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Best high-interest savings accounts

Which banks actually help you save a bit of money?

Last updated: 21 November 2019

Banks are not known for their generosity when it comes to paying interest, but it's always better to earn a little than nothing at all. 

When your cash sits idle, its value slides backwards as the rate of inflation moves inexorably forward. The value of the dollar, that is, is forever falling behind the rising cost of living. 

Which is why you should put any money that's not already committed to bills and other ongoing costs of living in a savings account that at least make an effort to let your money grow. 

Rates on "high-interest" accounts are down in line with record low cash rates (or the official interest rate set by the RBA – now at 0.75%), but they're still a better option than letting your money languish in stingy online savings accounts from one of the big banks. 

When we last covered this subject in November 2018, the big four banks were offering a measly 0.5% standard rate. Now that rate has slipped to a infinitesimal 0.1%.

When we last covered this subject in November 2018, the big four banks (NAB, Westpac, ANZ and CBA) were all offering a measly 0.5% standard rate on their online savings accounts. 

Now that rate has slipped to a infinitesimal 0.1%! (That's one-tenth of one percent, by the way.) 

While all of these accounts try to lure you in with teaser introductory rates, don't take the bait. They expire after a few months. It's much more financially savvy to link your transaction account to one of the best high-interest accounts we highlight below, or use one of the big banks' bonus saver accounts.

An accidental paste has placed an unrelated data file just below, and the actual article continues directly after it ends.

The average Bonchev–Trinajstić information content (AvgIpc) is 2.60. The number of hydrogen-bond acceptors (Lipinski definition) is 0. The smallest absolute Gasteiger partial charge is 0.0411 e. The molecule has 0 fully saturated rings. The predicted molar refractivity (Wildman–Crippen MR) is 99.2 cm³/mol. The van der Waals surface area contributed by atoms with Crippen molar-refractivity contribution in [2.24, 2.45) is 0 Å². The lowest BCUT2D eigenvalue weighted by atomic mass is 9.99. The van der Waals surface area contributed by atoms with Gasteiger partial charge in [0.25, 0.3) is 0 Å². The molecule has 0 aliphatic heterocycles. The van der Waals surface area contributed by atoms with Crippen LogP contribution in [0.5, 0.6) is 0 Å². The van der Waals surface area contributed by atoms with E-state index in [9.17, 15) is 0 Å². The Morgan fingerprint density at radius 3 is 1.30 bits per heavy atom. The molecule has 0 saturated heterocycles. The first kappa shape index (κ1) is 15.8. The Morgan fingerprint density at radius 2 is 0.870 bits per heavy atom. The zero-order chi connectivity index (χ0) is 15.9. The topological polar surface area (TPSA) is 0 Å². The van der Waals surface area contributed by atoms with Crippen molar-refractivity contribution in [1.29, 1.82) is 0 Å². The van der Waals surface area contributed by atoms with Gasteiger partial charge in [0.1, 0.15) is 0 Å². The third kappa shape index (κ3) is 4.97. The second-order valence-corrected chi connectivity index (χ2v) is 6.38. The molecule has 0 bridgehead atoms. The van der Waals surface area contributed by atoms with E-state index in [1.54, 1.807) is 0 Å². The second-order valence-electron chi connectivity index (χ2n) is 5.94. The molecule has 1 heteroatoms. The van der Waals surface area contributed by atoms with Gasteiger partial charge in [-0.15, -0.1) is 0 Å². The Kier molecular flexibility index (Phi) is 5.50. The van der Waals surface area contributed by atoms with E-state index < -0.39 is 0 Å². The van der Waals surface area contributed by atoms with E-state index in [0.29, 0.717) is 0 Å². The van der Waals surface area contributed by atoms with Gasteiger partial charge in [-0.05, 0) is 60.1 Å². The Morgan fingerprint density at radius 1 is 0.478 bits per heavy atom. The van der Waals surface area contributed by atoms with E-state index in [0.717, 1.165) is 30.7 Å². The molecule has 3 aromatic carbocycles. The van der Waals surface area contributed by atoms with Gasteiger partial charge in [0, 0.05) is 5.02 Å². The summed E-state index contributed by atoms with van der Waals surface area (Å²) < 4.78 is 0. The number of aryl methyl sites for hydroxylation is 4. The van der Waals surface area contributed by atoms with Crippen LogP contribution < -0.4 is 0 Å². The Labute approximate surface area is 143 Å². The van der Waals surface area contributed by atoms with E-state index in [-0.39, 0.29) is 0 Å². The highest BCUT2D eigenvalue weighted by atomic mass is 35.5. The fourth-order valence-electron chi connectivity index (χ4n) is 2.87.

None of these accounts will leave you rolling in clover, but why accept a cheapskate interest rate when you don't have to? 

Unfortunately there's been interest rate slippage in the better accounts as well. The best savings rate we found in November 2018 was 2.20%. Now the best in class has slipped to 1.65%, but that beats 0.1% any day of the week. 

How to make your savings count

  • The best high-interest accounts give you a much better return than one of the big banks' transaction or savings accounts.
  • If you have a home loan, a 100% offset account is the best place for your savings. 
  • If you have a credit card debt, using a low-interest credit card and paying it off should be your first priority.

A little extra interest can go a long way in the long run.

With help from the data gurus at Mozo, we outline the best of the best – while acknowledging that it would be nice if banks found it in their hearts to make these rates a whole lot higher.

Best high-interest accounts

(Updated 18 November 2019)

Best 5 high interest accounts by ongoing rate

  1. Bank of Sydney BOS Saver – 1.65%
  2. Move Bank Express Saver – 1.5%
  3. Southern Cross Credit Union Star Saver – 1.5%
  4. AMP Saver Account – 1.4%
  5. Easy Street Easy Saver – 1.4%.

Best 5 high interest accounts by bonus rate

  1. 86 400 Save Account – 2.25% (0.4% standard rate). Bonus rate condition: Deposit at least $1000 to either Pay or Save account from an external source each month.
  2. My State Bank Bonus Saver – 2.25% (0.55% standard rate). Bonus rate condition: At least $20 is deposited each month and five Visa Debit transactions are made each month using linked Everyday or Glide transaction accounts.
  3. UP Saver account – 2.25% (0.5% standard rate). Bonus rate condition: Make five or more card purchases per calendar month using your Up debit card and digital wallets (ATM transactions excluded).
  4. ME Online Savings Account – 2.20% (0.05% standard rate). Bonus rate condition: Make at least four tap & go payments per month with your Everyday Transaction Account debit card. Purchases must be processed in calendar month to be eligible for bonus interest.
  5. Bank of Queensland Fast Track Savings Account – 2.15% (0.35% standard rate). Bonus rate condition: Ongoing bonus rate applied if in the previous month $1000 or more is credited to the linked Day2Day Plus account.

Source: Mozo

Introductory (teaser) and bonus rates from the big four banks


  • ANZ Online Saver – 1.6% for the first three months, then 0.1% standard rate. Bonus rate offer is only available to new ANZ Online Saver customers who have not held an ANZ Online Saver account during the last 6 months, and apply online. Offer not available to beneficiaries for an ANZ Online Saver account held on trust within the past 6 months. 
  • ANZ Progress Saver – 1.6% (0.01% standard rate). Bonus rate condition: make a single deposit of $10 or more in a month and no withdrawals.